Randomized double-blind study shows saffron can help ADHD
Story at-a-glance -
- The herb saffron may be a safe and effective treatment for attention deficit hyperactivity disorder (ADHD), rivaling Ritalin in effectiveness
- Children with ADHD were randomly assigned to receive either 20 to 30 milligrams a day (mg/d) of methylphenidate (Ritalin) or 20 to 30 mg/d of saffron capsules
- The treatments worked equally well, with changes in Teacher and Parent ADHD Rating Scale scores statistically the same, which suggests both methylphenidate and saffron had the same effect on ADHD symptoms
- Therapeutically, saffron has been shown to enhance memory while also possessing antidepressant, antianxiety and neuroprotective effects that may be valuable in the treatment of ADHD
The herb saffron may be a safe and effective treatment for attention deficit hyperactivity disorder (ADHD).1 This common neuropsychiatric disorder affects up to 7 percent of school-age children, causing a mix of symptoms including difficulty concentrating and hyperactivity to mood swings and short attention span.
In up to 60 percent of cases, symptoms persist into adulthood,2 where the disorder is linked to social problems, low self-esteem and low quality of life. It’s also known to affect academic achievement.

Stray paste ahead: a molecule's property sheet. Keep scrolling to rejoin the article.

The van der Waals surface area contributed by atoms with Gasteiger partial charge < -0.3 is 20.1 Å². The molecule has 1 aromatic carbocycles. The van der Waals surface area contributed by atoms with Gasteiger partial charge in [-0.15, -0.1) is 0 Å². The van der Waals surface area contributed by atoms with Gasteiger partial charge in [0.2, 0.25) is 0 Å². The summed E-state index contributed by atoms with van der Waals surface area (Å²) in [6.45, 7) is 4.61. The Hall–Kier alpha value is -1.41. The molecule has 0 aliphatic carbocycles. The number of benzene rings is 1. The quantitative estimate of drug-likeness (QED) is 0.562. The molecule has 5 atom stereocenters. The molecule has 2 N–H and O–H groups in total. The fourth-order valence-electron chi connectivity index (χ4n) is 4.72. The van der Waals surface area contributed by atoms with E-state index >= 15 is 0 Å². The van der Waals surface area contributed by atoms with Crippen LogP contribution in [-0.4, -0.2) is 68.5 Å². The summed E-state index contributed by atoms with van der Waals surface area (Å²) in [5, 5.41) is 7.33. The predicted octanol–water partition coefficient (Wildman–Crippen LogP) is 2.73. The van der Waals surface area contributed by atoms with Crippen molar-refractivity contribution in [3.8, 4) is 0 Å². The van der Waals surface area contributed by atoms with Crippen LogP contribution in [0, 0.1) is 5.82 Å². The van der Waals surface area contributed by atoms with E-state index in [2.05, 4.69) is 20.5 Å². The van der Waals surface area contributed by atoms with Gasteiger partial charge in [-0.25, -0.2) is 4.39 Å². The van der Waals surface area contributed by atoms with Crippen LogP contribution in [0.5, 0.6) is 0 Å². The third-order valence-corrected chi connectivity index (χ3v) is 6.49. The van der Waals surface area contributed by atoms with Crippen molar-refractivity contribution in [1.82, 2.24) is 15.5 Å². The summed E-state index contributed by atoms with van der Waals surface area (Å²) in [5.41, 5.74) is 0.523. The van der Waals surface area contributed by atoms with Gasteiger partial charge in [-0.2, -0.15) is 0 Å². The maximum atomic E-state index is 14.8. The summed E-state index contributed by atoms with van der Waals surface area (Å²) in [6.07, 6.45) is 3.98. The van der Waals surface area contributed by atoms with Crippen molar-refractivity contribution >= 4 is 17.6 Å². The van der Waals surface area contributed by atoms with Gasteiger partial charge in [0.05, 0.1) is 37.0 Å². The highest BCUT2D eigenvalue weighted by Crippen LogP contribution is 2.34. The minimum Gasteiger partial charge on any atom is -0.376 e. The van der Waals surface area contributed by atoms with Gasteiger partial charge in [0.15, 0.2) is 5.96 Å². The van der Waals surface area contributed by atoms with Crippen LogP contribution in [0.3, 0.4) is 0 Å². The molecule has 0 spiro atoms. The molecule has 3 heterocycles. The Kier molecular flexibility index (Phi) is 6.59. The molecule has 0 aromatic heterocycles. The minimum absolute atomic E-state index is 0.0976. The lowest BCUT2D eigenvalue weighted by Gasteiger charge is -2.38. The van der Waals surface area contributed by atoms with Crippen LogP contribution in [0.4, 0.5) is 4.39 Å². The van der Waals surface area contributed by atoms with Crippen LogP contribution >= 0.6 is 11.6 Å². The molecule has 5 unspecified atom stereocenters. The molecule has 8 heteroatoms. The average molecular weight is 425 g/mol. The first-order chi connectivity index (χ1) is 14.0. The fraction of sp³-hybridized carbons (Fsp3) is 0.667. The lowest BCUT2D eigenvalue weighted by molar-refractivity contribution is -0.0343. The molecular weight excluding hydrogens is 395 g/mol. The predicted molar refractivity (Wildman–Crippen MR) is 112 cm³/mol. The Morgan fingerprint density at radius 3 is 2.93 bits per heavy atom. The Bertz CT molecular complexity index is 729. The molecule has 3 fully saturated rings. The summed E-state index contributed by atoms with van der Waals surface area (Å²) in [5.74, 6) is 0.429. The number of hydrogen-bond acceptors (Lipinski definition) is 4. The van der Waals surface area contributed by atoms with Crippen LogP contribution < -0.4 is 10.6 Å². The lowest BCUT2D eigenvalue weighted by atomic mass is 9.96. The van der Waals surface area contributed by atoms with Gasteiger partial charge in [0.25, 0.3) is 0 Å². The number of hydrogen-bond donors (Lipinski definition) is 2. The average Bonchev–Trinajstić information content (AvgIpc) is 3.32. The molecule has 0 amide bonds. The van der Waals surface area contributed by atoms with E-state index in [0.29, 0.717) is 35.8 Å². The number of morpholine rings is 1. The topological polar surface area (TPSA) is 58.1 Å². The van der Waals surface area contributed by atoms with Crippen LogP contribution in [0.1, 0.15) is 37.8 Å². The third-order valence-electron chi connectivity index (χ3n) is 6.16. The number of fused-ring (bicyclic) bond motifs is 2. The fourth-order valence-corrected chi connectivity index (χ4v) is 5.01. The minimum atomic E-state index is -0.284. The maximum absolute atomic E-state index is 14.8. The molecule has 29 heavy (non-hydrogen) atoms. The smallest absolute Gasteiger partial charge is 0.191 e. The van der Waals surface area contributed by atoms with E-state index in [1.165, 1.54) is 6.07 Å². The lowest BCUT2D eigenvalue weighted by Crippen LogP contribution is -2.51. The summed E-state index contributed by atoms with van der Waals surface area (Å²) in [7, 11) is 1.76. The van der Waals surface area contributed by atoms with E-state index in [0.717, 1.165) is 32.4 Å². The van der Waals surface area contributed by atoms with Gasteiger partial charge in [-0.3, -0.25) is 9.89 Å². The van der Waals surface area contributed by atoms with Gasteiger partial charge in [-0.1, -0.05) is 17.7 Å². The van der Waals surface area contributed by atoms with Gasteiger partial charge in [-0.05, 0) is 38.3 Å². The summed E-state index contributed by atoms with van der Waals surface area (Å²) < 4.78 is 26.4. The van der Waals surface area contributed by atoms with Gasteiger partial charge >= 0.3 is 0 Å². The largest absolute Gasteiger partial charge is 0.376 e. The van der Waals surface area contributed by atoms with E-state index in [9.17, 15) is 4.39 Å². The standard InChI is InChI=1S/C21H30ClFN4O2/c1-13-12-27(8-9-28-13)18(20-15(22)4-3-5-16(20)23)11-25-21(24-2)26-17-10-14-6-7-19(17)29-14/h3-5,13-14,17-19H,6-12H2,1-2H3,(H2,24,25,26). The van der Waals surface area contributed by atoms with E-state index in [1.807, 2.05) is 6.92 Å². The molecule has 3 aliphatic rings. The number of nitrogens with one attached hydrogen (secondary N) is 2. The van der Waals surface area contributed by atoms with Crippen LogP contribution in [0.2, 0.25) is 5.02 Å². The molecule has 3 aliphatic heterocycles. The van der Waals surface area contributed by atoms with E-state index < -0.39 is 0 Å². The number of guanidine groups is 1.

The standard, first-line approach to treating ADHD is medication, typically central nervous system stimulants such as methylphenidate (Ritalin). However, such drugs may cause side effects such as difficulty sleeping, loss of appetite and nausea. In some cases, the side effects, such as sleep loss, may be so severe that they undermine any benefits of the drug.3
What’s more, an estimated 30 percent of children do not respond to Ritalin,4 and others give up the medication due to its side effects. Oftentimes, the drug treatment does not even lead to meaningful improvements.